“Unidentified object” shot down over Canada, Trudeau says
An “unidentified object” which “violated “Canadian airspace” was shot down over Canada Saturday, Canadian Prime Minister Justin Trudeau announced.
The object was shot down by a U.S. military F-22 fighter jet over the Yukon, Trudeau said.
A U.S. official had previously confirmed that the object was detected by North American Aerospace Defense Command (NORAD) and appeared to be a “high-altitude balloon.”
Trudeau tweeted that “Canadian and U.S. aircraft were scrambled” after he “ordered the take down” of the object by NORAD.
In a statement to CBS News, Pentagon Press Secretary Brig. Gen. Pat Ryder said that it was first detected over Alaska on Friday night, and then monitored by two F-22 fighter jets with the assistance of the Alaska Air National Guard.
The jets were “tracking it closely and taking time to characterize the nature of the object,” Ryder said.
On Saturday, after it crossed into Canadian airspace, President Biden authorized the F-22 fighter jet, which is assigned to NORAD, to “take down a high-altitude airborne object over northern Canada,” according to Ryder.
It was shot down with an AIM 9X missile following “close coordination between U.S. and Canadian authorities,” Ryder said.
The White House later confirmed that Mr. Biden “authorized” the “take down” of the object “following a call” with Mr. Trudeau.
As Canada conducts recovery operations for the object, the FBI will assist the Royal Canadian Mounted Police with its investigation, Ryder disclosed.
All this comes one day after a “high altitude object” was shot down by the U.S. military over Alaska, and exactly one week after a Chinese spy balloon was shot down by the military off the South Carolina coast.
In a news conference Saturday evening, Canadian Defence Minister Anita Anand said Saturday’s object was shot down at 3:41 p.m. EST, noting that it was the first time that a “NORAD operation had downed an aerial object.”
It was flying at an altitude of 40,000 feet, and was downed about 100 miles from the Alaska-Canada border, Anand said.
Anand noted that it “appeared to be a cylindrical object” that “appeared to be smaller in size” than the Chinese spy balloon shot down off the South Carolina coast.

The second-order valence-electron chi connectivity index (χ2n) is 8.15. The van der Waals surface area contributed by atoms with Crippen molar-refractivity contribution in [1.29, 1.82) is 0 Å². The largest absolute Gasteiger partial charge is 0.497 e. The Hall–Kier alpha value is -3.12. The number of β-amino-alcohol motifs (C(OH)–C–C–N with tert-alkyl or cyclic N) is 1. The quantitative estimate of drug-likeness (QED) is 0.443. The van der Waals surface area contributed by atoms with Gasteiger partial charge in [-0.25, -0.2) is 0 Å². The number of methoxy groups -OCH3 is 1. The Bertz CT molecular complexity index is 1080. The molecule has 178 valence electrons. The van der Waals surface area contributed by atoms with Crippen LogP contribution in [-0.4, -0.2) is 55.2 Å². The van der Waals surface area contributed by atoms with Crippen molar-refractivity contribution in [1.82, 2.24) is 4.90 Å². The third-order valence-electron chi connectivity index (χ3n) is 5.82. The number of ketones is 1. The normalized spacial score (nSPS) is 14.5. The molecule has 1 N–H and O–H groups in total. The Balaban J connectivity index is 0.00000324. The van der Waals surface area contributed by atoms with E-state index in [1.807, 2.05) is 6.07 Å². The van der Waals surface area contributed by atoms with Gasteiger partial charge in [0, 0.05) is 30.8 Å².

Anand earlier tweeted that she also spoke with U.S. Defense Secretary Lloyd Austin regarding the object, and that they “reaffirmed that we’ll always defend our sovereignty together.”
Meanwhile, at around 4:20 p.m. Pacific time Saturday, the Federal Aviation Administration temporarily closed some airspace in Montana for “Department of Defense activities.” The FAA issued a notice for flight restrictions in an area over the city of Havre. The airspace was reopened within about one hour.
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NORAD later said in a statement that the closure was due to the detection of a “radar anomaly,” and that NORAD “sent fighter aircraft to investigate.” However, the aircraft “did not identify any object to correlate to the radar hits.”
The city of Havre is located about 35 miles from the U.S.-Canada border.
Prior to Saturday’s latest incident, NORAD said in a news release that search and recovery operations were underway on “sea ice” near Deadhorse, Alaska, where Friday’s object was shot down. Icy temperatures and arctic weather conditions were posing challenges to crews, however.
Recovery operations were also continuing for the Chinese spy balloon shot down Feb. 4 in the Atlantic Ocean, with crews using divers and underwater unmanned vehicles. Those efforts involved U.S. Northern Command, the U.S. Navy and the FBI.
National Security Council spokesperson John Kirby said Friday that the object shot down over Alaska was the size of a “small car.” It was taken down more easily than the Chinese spy balloon, Kirby said, which was larger than the Statute of Liberty.
The Chinese spy balloon was part of a “larger Chinese surveillance balloon program” that has operated for several years and over multiple continents, the Pentagon said. That balloon, which was first spotted over Alaska on Jan. 28, transited across the U.S. mainland before being shot down. Bide administration officials said that decision to hold off on shooting it down was made due to the risk to civilians on the ground.
— David Martin, Kathryn Watson and Caitlin Yilek contributed to this report.